We talk with the director about his IFTA winning film
Far more Dardenne brothers than Hardy Bucks, Gerard Barrett’s PILGRIM HILL is a tough watch. Charting the loneliness of the long distance farmer, we get to spend a few weeks with quiet man Jimmy Walsh (newcomer Joe Mullins) as he goes about his daily routine of milking the cows, looking after his ailing, unseen father, milking the cows again, and then treating himself to a cup of tea and a biscuit. At first, it would appear that Jimmy is living miles from nowhere, but, as the film progresses, you realise that he’s much closer to it than that. The only light relief is boy-racer neighbour Tommy (Muiris Crowley), but his screeching-tyre bravado tells its own tragic tale. It’s The Last Picture Show meets Glenroe. It’s Sensation without the girlie mags. Or the humour. Or any sense of hope. Naturally, PILGRIM HILL has proven a hit on the festival circuit, from its trumpeted debut at last year’s Galway International Film Festival – where Sir Donald of Clarke gave it the Irish Times film of the festival gong, and Barrett was named the Rising Star – to rapturous receptions at Telluride, London, Paris, New York, Moscow… Yep, everybody’s talking ‘bout PILGRIM HILL. Even if it is a depressing watch. Still, it’s a depressing watch that cost a mere €4,500, took just seven days to shoot in Barrett’s native Kerry, and boasts a cast and crew who, with a little clever manoeuvring, could all fit into the cab of a tractor. And a true portrait of loneliness should be depressing, of course. There are no wry, comic observations here, no pompous David Brent proclamations to camera, no hot foreign backpacker looking for shelter from the storm. There’s just isolation. And a dying father. And spilt milk. For Barrett – who wrote, directed, produced and edited PILGRIM HILL – it has meant signing with top London agency Troika and with Scorsese’s agent at WME in the US. It has also meant that his next three scripts are all hot properties, with some of cinema’s biggest box-office draws all eager to work with the young Irish filmmaker. Barrett is keen to keep their names’ a secret though, until the cameras are ready to roll later this year. The call sheet is impressive.
Debuted at Galway before seducing just about every other major film festival around the globe, more impressively, you recently had your dinner interrupted by a phone call from a major Australian star, pleading to be in your next film. So, has PILGRIM HILL changed your life then? Gerard Barrett: I think it has. The success of the film has taken me totally by surprise. I finished up college, went into the credit union for the loan, and it just all went from there. My one real goal was to get it into the Galway film festival, and when we had the audition screening for that, people were crying. Luckily, they were crying because they loved it. I didn’t think beyond that screening date in Galway though. Why would I? I had no producers, I had no finance people saying, ‘Okay, we’ve got to get it into this festival, we’ve got to get it into that festival’. It was very much, Galway, and then let’s see what happens. It premiered there, and it was great. Jesus, really great. People really got behind it, The Irish Times and everyone, and it took me totally by surprise. Look, you couldn’t ask for any better.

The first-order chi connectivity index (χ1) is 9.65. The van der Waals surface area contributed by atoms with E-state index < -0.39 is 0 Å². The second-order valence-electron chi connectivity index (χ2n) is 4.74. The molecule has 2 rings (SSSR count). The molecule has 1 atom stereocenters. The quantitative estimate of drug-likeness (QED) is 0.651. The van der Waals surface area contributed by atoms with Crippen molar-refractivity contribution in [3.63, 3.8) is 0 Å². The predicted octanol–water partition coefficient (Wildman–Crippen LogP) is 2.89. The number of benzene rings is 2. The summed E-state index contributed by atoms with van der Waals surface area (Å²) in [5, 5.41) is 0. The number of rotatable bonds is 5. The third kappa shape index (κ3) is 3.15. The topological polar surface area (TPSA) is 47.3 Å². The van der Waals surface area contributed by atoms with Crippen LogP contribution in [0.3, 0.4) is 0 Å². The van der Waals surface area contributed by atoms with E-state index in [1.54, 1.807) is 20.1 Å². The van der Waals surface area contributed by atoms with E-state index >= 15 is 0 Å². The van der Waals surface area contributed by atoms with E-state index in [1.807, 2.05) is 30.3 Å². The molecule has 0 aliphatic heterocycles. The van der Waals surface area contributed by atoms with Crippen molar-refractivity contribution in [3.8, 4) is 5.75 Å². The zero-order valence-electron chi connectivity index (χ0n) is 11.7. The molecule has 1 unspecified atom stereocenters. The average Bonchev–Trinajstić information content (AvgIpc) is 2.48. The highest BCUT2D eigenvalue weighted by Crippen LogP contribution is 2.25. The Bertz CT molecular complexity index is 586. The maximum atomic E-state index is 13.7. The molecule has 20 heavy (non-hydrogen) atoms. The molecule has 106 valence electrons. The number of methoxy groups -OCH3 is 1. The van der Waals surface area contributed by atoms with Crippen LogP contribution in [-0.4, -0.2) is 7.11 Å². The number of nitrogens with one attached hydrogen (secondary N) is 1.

You’re only just a kid, and your Cinderella story seems a little short of gruelling hard graft. Or maybe you’ve been toiling away in the dark ever since you were 11? GB: I did spend a couple of years, suffering a little bit…
Glad to hear it. GB: I did though. I grew up in a house with three older brothers who were all over 10 years older than me. So, I was watching films at 3 or 4 that I really shouldn’t have been watching. I remember watching Double Impact, like, with Jean-Claude Van Damme at four years of age. Christ. I remember badgering my father for us to go and see Michael Collins when it came out. I just had this love for film, and when I decided at 12 or 13 that I wanted to tell stories, I wasn’t sure whether it would be film or not, but I hoped it would be. And it was tough, because I come from a small farming background, growing up in Knockanure, a little village just outside Listowel, and when you decide to go into this sort of stuff, people reckon you must be a bit mental, and a bit weird. And my brothers are all in stable, safe jobs – farmer, prison warden, plumber, electrician – and so I had a lot of trying to convince people that this was what I wanted to do. So, I went to college, put my head down, did a little short film for RTE, did a little short film for myself, and when I hit 21, I felt I was ready to make a feature. Having grown up with brothers who were much older, it matured me beyond my years. And this was a household where, if you wanted something, you knew you had to go out and get it yourself. Not that I always thought this was my destiny; there was plenty of doubt along the way too.